Watch this inflatable robot slither around Harvard using artificial snakeskin

We’ve covered some cool crawling snake robots before here at Digital Trends, but most of these differ from real-life serpents in one crucial way: They don’t have scaly skin. While that might sound like a matter of aesthetics more than practicality, in fact, a snake’s skin plays a crucial role in helping them crawl about; enabling them to grip onto surfaces to gain the necessary friction to move forward.

That is something that researchers at Harvard University are aiming to set straight and they are turning to the ancient Japanese paper cutting art of kirigami to help them. The resulting laser-cut material is a low-cost textured skin, designed to help robots better maneuver on rough surfaces.

“Although bio-inspired soft machines made of highly deformable materials are enabling a variety of innovative applications, their locomotion typically requires several actuators that are independently activated,” Katia Bertoldi, professor of Applied Mechanics at Harvard, told Digital Trends. “In this work, we harness kirigami principles to significantly enhance their ability to crawl. We [designed] highly stretchable kirigami surfaces comprising periodic arrays of cuts and exploit mechanical instabilities to induce a transformation from flat sheets to 3D-textured surfaces akin to the scaled snakeskin.”

By wrapping their artificial scaly skin around simple tube-like robots containing air-powered actuators, the researchers found that there was a dramatic change in their frictional properties, giving the robot-enhanced crawling capabilities. Inflating the actuator caused the snake robot to move forward by popping up the scales so that they gripped the ground. Deflating the actuator flattened the scales, which anchored the robot so that it didn’t slide backward. By carrying out a continuous inflation and deflation, the snake robot was able to slither forward like … well, a snake.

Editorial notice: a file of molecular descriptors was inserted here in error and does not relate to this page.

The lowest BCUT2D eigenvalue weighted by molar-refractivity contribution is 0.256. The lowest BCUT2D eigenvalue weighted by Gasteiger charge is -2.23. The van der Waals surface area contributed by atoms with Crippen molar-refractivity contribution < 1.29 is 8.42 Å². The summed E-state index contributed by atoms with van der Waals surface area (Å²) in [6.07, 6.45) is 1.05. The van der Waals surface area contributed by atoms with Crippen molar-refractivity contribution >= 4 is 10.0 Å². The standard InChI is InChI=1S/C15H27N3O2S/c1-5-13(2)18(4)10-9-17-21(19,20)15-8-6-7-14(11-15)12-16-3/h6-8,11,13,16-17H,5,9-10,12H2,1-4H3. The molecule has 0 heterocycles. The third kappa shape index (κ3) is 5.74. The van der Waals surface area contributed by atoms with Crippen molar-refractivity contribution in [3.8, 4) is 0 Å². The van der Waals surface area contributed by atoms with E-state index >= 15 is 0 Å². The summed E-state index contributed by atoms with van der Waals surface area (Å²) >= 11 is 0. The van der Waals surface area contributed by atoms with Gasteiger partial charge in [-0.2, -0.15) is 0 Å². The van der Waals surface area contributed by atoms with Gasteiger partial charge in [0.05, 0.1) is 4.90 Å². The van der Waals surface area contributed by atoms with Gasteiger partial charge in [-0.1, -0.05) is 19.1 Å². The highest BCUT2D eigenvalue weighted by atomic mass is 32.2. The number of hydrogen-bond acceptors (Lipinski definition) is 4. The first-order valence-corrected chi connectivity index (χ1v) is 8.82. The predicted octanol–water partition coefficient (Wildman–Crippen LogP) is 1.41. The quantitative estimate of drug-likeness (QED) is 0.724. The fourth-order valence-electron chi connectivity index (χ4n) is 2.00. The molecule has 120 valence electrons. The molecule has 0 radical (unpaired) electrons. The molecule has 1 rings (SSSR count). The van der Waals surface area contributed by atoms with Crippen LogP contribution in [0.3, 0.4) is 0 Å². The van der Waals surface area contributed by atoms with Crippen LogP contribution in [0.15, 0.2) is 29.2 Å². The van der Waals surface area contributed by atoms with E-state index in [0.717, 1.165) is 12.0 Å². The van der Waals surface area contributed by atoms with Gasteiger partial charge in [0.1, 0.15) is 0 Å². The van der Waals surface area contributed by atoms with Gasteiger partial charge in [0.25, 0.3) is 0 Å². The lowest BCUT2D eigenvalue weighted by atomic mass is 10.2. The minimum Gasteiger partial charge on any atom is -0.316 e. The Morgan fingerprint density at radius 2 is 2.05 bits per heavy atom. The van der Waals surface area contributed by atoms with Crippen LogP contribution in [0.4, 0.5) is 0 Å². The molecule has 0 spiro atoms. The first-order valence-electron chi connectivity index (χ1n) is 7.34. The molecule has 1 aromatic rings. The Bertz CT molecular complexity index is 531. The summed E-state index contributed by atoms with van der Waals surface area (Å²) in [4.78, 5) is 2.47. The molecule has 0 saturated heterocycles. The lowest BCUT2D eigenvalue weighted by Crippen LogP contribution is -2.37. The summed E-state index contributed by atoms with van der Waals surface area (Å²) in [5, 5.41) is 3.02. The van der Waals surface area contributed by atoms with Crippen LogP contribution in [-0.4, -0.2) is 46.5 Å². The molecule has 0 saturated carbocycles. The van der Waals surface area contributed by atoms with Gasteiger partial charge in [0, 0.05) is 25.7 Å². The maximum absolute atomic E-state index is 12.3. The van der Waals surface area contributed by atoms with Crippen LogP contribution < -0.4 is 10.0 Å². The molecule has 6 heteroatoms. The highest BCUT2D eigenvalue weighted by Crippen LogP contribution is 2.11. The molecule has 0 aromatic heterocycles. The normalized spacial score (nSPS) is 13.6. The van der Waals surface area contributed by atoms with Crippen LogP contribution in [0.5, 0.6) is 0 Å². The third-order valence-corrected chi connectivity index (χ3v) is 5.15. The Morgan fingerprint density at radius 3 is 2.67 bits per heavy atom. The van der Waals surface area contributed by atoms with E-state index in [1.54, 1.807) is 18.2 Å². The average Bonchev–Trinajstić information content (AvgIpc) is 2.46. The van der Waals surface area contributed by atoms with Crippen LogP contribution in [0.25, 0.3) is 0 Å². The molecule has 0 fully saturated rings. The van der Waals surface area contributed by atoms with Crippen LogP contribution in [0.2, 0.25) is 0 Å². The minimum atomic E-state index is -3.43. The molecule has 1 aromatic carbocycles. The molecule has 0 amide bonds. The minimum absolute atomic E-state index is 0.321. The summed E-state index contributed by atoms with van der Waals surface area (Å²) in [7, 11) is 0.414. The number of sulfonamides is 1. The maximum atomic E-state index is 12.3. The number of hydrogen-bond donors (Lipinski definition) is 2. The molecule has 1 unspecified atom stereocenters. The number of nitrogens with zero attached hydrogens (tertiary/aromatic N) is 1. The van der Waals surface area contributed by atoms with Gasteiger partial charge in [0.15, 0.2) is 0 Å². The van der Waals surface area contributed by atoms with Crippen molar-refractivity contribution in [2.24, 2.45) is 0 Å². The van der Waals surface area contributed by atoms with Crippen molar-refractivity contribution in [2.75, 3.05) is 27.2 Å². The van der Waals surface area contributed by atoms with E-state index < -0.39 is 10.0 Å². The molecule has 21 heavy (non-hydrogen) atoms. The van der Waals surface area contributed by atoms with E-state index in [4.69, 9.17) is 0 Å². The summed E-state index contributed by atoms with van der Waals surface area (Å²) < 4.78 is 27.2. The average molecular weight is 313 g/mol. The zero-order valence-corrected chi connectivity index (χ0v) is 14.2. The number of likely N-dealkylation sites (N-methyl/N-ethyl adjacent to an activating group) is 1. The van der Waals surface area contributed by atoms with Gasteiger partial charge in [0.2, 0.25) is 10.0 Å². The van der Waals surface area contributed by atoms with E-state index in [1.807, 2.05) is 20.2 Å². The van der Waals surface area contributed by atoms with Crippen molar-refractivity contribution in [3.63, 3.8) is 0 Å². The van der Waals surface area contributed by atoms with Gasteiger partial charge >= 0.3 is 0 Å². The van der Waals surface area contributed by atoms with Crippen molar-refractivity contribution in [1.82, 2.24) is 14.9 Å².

Interestingly, the team discovered that switching between different shapes of the scales — such as triangular, circular, trapezoidal or linear — changed the speed and the efficiency of the crawling action.

“We believe that our kirigami-based strategy opens avenues for the design of a new class of soft crawlers that can travel across complex environments for search and rescue, exploration and inspection operations, environmental monitoring and medical procedures,” Bertoldi continued.

She said that there are no current plans for commercialization of the technology, although the team does plan to continue developing it. Future steps will involve applying the principles to different types of soft actuators, such as those based on dielectric elastomers and shape memory alloys, as well as using kirigami skins to explore and enhance other types of motions.

A paper describing the work was recently published in the journal Science Robotics.

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